Sunday, April 6, 2014

L.R.S.: "Down To the Core"

Rating: RRRR
Label: Frontiers 2014
Review by: Urban "Wally" Wallstrom

First of all. The moniker of L.R.S.? The first letter from each project members surname and perhaps not the best of decision? But seriously, who cares as long as the music is any good. The L stands however for vocalist Tommy LaVerdi (21 Guns) finally back in the recording studio doing the melodic rock after many years in Norway? and God knows what really. It's been too long since the excellent "Salute" album in 1992.

The voice intact even if there's too many Steve Perry moves and not enough LaVerdi on a couple of tracks and especially the unshameful clone of 'Never Surrender. Poor man's Journey and very cliché-like. The last thing you need is Laverdi doing Perry, since he's actually blessed with his own unique voice and style. Hardly something you'd throw in the bin as yesterday's news. The R stands for guitarist Josh Ramos (The Storm, Le Mans, Two Fires, Hardline) and make sure to check out the excellent guitar work and tone on the record. At times Neil Schon-like, but we knew this from previous records, yeah? Finally, the S - drummer Michael Shotton (Von Groove, Airplay) and his playing is definitely a notch or three above the normal Frontiers release and the same goes for the production.

The material? Overall mid-tempo AOR and slower tracks actually and do not expect to find more than one or two uptempo rockers. Alessandro Del Vecchio is the man responsible for production, keyboards as well as writing the majority of the tracks. However, Shotton is the real winner and songsmith supreme with ultra smooth AOR numbers such as "I Can Take You There" and the unbelievable classy and glossy "Universal Cry". Christ oh mighty. The stuff soft-rock dreams are made of. Let Shotton have a go at writing the bulk of the songs for the next LaVerdi album. Such a vast quality gap between this and the second rate Journey of Never Surrender.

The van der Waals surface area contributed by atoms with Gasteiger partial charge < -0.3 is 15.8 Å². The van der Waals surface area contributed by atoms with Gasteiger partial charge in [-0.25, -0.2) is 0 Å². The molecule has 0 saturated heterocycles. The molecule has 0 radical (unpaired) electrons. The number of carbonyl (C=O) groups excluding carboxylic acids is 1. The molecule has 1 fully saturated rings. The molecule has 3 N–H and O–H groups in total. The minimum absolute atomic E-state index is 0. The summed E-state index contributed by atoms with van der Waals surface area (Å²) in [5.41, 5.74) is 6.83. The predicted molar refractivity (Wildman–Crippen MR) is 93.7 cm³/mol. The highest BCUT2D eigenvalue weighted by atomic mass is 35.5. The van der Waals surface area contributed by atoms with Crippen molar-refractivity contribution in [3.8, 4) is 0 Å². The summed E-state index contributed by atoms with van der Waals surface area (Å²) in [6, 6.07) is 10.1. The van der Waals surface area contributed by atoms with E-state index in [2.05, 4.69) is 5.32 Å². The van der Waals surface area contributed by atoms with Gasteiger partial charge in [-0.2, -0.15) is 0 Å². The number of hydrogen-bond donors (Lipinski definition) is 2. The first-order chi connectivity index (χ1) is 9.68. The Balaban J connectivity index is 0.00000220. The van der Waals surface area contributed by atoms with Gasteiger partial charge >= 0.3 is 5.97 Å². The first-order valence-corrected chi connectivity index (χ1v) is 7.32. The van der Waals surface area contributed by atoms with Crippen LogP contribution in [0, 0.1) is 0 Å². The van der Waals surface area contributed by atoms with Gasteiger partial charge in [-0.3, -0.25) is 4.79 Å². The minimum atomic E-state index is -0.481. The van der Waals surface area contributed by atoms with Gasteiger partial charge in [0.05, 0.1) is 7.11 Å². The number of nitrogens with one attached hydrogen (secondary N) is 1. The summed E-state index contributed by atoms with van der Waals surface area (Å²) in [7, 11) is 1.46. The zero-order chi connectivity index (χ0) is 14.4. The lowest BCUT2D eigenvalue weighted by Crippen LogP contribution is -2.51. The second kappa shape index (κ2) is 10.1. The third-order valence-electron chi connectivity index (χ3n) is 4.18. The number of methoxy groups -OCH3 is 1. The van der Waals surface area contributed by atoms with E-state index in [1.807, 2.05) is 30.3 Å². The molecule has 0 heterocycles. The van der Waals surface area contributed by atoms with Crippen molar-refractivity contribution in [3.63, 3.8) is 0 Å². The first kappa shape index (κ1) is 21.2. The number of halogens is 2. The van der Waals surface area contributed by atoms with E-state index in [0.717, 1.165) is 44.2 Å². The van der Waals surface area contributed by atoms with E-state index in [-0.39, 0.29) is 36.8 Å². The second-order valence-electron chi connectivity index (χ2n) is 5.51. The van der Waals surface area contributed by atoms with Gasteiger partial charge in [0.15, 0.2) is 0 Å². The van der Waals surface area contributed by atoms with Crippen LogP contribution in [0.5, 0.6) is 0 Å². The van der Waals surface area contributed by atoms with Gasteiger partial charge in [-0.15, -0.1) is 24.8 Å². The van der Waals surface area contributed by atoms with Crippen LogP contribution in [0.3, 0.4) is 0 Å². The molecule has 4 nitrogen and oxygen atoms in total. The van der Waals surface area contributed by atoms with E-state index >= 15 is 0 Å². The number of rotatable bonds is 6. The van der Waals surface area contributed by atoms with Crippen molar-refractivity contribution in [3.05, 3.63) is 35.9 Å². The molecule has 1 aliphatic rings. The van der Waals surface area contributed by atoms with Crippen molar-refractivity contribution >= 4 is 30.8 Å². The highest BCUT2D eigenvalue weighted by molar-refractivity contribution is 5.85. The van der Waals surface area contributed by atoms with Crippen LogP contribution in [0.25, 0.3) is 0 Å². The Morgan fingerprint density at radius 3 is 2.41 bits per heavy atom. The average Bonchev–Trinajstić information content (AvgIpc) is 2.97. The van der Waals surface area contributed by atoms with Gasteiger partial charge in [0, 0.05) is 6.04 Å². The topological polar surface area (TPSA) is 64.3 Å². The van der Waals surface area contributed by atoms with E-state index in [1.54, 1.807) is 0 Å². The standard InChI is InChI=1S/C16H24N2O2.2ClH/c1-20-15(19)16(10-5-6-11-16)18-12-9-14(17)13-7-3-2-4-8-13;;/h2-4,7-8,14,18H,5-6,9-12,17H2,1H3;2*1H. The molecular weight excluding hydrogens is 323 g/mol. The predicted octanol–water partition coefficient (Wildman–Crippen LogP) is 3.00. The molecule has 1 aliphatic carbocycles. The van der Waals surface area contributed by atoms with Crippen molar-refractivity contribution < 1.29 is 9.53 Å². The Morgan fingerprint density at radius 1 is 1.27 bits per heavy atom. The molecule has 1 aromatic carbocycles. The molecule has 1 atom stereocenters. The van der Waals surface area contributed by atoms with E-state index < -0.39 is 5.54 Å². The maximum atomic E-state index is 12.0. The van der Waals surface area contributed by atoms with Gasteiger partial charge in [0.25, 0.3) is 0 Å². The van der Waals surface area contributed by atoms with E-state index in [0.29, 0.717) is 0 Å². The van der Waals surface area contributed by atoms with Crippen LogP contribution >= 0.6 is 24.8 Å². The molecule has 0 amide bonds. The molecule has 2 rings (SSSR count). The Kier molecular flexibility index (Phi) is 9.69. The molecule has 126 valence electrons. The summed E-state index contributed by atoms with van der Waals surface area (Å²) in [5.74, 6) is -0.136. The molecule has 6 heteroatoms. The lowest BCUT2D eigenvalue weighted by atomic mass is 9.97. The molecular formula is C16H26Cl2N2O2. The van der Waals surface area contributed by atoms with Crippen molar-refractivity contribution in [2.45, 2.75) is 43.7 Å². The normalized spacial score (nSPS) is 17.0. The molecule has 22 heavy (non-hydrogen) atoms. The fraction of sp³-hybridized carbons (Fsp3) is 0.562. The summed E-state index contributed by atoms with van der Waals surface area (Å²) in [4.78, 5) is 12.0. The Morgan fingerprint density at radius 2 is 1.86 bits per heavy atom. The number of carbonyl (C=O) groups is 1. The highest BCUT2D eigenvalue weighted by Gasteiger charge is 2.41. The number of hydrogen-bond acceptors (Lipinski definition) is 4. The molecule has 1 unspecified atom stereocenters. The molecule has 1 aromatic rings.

Let's get down to the core. Remove a couple of the worst Journey and you'd still end up with a very enjoyable album. I do enjoy the smooth, slick numbers of "Livin' 4 a Dream", "Almost Over You", "Shadow of a Man", "I Will Find a Way", "To Be Your Man". Welcome back LaVerdi. Top notch stuff from the very first note to the last. Simply ignore the Perry tracks next time and go for 5 R's. By the way. The years in Norway may have rubbed off as I notice the mere hint of Morten Harket? A-HA?

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